If anyone ever truly earned the honorific of "veteran restaurateur", its Johnny K. Long before nightlife kingpins Charles Khabouth and Nick Di Donato took control of Toronto after-dark, there was Johnny Katsuras who's been setting the style standards of Hogtown since the '70s. They include lone-gone haunts like the Tazmanian Ballroom, The Blue Angel, King Curtis Room and The Claremont to more recent successes like Pan, Fancy Shoes, Lolita's Lust, the Chinchilla Lounge and Tomi-Kro.
His rich con
tribution to putting Toronto on the foodie map is one that legends are made of. Almost 35 years and more than 30 restaurants/clubs later, he still finds the energy to reinvent himself by opening a new restaurant in a strip mall in a run-down corner of town looking on to an auto body shop and a No Frills. With such a seedy view, you might wonder what he means by calling his new Playpen "a restaurant and full service lounge." But happy to report that Playpen is indeed serious about giving its patrons what they came for - none of which includes a massage with a happy ending.
Playpen's retro '60s decor may recreate what a former Playboy Club might've looked like, sans the sexy bunnies. For the frustrated set designer in all of us, it's worth the trip just to see the gigantic octopus-like chandeliers salvaged from the late '50s Imperial Oil building condo conversion. But captivating Mondrian-like wall art, upon closer inspection, appears to be constructed with corrugated coloured plastic that you'd expect to see at children's science fair. Other tut-tuts include chairs that scream The Brick, but Playpen in its own charming way is really just paying homage to the old tavern, replete with white table-cloths and formal-like service. What princess doesn't like having their cutlery replaced between dishes without having to ask.
As at many Johnny K. haunts, wife Laura Prentice helms the kitchen with a menu that Johnny calls "big city cuisine." But if you think that means trendy and precious, nuh, uh. Don't expect to see any sea asparagus or heirloom beets; no bison burgers or jicama slaws; no pomegranate reductions or purple potatoes. It's old school all the way with everything from gravlax and steak tartar to old classics like rack of lamb, osso bucco, filet of beef and various fish and seafood with sides like creamed spinach and scalloped potatoes. Ironic or uninspired? Who cares, at Playpen execution is king.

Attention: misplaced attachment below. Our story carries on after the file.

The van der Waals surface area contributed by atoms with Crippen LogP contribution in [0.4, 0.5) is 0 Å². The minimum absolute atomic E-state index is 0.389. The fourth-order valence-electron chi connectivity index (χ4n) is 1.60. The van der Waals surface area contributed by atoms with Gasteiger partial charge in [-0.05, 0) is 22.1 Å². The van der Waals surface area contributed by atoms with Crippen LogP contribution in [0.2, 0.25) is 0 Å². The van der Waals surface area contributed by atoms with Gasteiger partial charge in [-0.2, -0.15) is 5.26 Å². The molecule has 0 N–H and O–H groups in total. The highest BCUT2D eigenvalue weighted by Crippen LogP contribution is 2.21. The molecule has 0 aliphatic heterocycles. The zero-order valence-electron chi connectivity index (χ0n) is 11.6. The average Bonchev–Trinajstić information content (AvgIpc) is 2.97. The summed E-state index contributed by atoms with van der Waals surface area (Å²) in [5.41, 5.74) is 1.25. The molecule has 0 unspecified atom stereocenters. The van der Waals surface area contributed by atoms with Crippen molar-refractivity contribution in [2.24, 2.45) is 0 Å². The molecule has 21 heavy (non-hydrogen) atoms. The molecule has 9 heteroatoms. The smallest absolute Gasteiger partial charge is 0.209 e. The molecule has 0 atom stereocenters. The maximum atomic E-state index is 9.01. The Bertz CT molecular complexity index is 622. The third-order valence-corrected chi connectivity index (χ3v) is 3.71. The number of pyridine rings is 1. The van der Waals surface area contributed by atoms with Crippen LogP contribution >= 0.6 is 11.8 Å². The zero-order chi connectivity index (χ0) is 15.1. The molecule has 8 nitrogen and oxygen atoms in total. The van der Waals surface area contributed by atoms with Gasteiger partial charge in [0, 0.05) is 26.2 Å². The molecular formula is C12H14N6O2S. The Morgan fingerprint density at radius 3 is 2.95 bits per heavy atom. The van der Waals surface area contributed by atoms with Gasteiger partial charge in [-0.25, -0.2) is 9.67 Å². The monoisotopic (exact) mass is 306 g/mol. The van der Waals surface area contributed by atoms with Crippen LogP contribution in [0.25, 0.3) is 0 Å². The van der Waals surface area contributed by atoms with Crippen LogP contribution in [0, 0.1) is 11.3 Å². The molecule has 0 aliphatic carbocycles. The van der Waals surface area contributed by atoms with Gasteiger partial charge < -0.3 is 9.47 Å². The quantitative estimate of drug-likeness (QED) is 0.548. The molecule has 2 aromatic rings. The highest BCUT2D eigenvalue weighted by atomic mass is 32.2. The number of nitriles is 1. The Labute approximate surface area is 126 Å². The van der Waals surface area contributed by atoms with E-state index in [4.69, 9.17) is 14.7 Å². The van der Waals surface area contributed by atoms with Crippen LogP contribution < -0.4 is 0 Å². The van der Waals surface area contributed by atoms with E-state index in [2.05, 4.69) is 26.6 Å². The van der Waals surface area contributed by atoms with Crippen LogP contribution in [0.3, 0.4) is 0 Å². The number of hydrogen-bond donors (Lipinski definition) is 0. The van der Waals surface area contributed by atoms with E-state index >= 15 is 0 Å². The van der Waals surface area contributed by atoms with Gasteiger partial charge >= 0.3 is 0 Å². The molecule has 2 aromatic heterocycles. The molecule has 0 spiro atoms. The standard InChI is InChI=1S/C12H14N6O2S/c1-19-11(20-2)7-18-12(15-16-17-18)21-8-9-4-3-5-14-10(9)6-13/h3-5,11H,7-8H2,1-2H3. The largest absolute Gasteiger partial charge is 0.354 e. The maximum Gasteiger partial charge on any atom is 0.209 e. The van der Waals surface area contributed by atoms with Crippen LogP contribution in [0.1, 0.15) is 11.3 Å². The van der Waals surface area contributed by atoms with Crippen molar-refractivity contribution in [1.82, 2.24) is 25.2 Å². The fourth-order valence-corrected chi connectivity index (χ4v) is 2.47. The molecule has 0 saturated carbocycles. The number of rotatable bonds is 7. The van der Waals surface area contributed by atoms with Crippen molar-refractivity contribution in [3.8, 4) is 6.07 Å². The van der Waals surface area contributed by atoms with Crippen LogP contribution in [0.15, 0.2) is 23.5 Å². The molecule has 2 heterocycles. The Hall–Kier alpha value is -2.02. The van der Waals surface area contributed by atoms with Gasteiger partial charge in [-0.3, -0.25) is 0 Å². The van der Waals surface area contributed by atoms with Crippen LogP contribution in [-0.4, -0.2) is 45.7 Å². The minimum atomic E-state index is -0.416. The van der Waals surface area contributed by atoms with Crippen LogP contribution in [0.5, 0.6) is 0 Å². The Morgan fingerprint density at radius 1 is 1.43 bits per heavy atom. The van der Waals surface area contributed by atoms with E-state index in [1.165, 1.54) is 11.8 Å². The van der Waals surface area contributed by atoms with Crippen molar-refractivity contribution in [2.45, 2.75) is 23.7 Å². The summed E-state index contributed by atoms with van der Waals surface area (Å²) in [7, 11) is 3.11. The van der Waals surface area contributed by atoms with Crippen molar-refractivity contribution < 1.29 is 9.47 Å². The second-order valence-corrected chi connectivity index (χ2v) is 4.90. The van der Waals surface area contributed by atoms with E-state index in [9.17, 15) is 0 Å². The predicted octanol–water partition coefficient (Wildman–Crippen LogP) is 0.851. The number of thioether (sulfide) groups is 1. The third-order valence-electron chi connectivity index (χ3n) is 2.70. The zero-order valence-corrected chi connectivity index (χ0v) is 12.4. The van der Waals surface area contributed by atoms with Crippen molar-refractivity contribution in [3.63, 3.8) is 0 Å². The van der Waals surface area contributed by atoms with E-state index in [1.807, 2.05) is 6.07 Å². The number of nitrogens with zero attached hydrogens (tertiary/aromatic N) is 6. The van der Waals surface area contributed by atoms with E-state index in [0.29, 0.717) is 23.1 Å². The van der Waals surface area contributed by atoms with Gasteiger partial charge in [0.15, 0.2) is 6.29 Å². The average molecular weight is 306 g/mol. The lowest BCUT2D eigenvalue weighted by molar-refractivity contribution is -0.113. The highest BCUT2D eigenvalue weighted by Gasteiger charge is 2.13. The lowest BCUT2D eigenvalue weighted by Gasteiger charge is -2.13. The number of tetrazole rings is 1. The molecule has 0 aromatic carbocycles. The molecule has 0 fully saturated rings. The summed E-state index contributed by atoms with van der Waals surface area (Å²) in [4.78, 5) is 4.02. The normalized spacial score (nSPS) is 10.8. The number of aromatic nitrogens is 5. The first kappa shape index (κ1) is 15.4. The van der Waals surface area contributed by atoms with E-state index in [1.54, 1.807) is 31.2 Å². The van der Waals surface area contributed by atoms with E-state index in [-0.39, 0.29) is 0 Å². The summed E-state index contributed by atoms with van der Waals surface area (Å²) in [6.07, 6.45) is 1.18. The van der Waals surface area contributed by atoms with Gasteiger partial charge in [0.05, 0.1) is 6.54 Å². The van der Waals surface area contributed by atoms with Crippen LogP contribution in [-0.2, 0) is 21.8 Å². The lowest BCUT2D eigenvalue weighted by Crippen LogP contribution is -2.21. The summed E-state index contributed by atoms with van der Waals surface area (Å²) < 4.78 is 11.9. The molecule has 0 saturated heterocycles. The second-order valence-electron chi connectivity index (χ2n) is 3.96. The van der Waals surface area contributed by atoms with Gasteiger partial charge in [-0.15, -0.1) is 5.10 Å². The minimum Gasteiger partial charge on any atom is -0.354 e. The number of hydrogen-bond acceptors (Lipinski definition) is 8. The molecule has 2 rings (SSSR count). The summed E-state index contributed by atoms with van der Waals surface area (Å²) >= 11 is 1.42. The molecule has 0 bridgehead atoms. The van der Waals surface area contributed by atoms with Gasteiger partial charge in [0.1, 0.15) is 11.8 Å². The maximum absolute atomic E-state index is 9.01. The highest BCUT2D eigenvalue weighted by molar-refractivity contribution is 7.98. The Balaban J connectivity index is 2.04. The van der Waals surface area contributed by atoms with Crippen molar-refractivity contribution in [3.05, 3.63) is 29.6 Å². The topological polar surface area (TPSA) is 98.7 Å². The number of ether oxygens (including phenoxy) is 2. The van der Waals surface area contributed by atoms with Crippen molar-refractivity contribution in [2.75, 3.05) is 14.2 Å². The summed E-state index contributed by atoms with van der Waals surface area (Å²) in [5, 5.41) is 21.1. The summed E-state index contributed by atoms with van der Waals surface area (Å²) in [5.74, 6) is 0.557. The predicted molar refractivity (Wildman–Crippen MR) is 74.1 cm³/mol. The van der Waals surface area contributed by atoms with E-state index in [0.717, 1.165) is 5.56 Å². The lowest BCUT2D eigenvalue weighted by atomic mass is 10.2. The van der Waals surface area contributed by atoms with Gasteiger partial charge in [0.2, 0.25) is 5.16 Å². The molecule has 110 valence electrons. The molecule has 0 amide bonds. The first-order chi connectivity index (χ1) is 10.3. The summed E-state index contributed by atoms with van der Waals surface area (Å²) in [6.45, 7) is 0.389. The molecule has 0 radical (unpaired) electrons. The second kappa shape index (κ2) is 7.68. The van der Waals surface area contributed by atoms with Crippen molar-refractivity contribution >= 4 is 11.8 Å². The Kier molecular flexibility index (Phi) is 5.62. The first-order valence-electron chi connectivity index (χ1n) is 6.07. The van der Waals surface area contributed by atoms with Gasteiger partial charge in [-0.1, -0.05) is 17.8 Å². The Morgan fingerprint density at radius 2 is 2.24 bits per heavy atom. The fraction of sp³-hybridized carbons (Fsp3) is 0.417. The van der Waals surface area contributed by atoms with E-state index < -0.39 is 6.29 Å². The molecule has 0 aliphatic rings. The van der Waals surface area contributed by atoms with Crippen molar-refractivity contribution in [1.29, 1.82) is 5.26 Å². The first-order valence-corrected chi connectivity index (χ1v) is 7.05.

Other than an over reliance on feta and one too many seared items, most selections underscore this kitchen's finesse. Like a plate of near-perfect seared chicken livers ($9), each morsel practically melting in your mouth. A crispier exterior might have added textural juxtaposition to a silky centre doused in a port glaze, but that's just being finicky. You'll finger lick this plate clean and not care who is looking. The rich miso broth of a seafood hot pot ($17) with the added bonus of umami makes slightly overcooked whitefish, shrimp, scallops and mussels forgivable, but a ricotta gnocchi ($11) is more dense and chewy than permissible this typically pillow-soft pasta, probably because it was rolled out rather than hand-formed. More damaging to the dish, however, is a too-cloying cream sauce with not enough sharpness from a supposed addition of parmesan, not to mention a sprinkling of walnuts that would've been better toasted or sauteed. But then focus shifts to a filet of Black Angus beef ($24), seven ounces of the most perfectly prepared cow eaten in eons. How can they charge so little for this expensive tenderloin cut? But such a stellar slab deserves better than a grossly undercooked feta scalloped potato square.
A tender succulent Moroccan hen ($20) served alongside roughly hewn Yukon gold mashed potatoes sports a nicely crispy skin with an exotic mix of spices. Not much to go wrong here. But a slaw of finely shredded raw Brussels sprout ($7) with large chunks of Asiago is again a prime example of how cheese can overpower. Thanks to a light olive oil dressing and a generous smattering of double smoked bacon cubes this dish is rescued from disaster. And the finely sliced frites ($5) and gossamer thin onion rings ($5) are a table-must.
After a meal of mostly highs, desserts are probably a pretty safe bet. And with the exception of a Key Lime pie ($8) whose curd seems a bit tough to the touch, they are. A house-pressed yogurt ($10) served with grilled figs and honey is the perfect end to a gut-busting meal. A diminutive and delicate chocolate ganache ($6) with a slight hint of orange is another fine choice even if the cardamom is undetectable.
Katsuras and Prentice have lots to be proud of. Between the stress of decades of opening and closings, accidents and health scares, they've both been to hell and back. They are actually lucky to be alive, but local foodies should feel equally lucky as they continue to wow us without trying too hard to impress.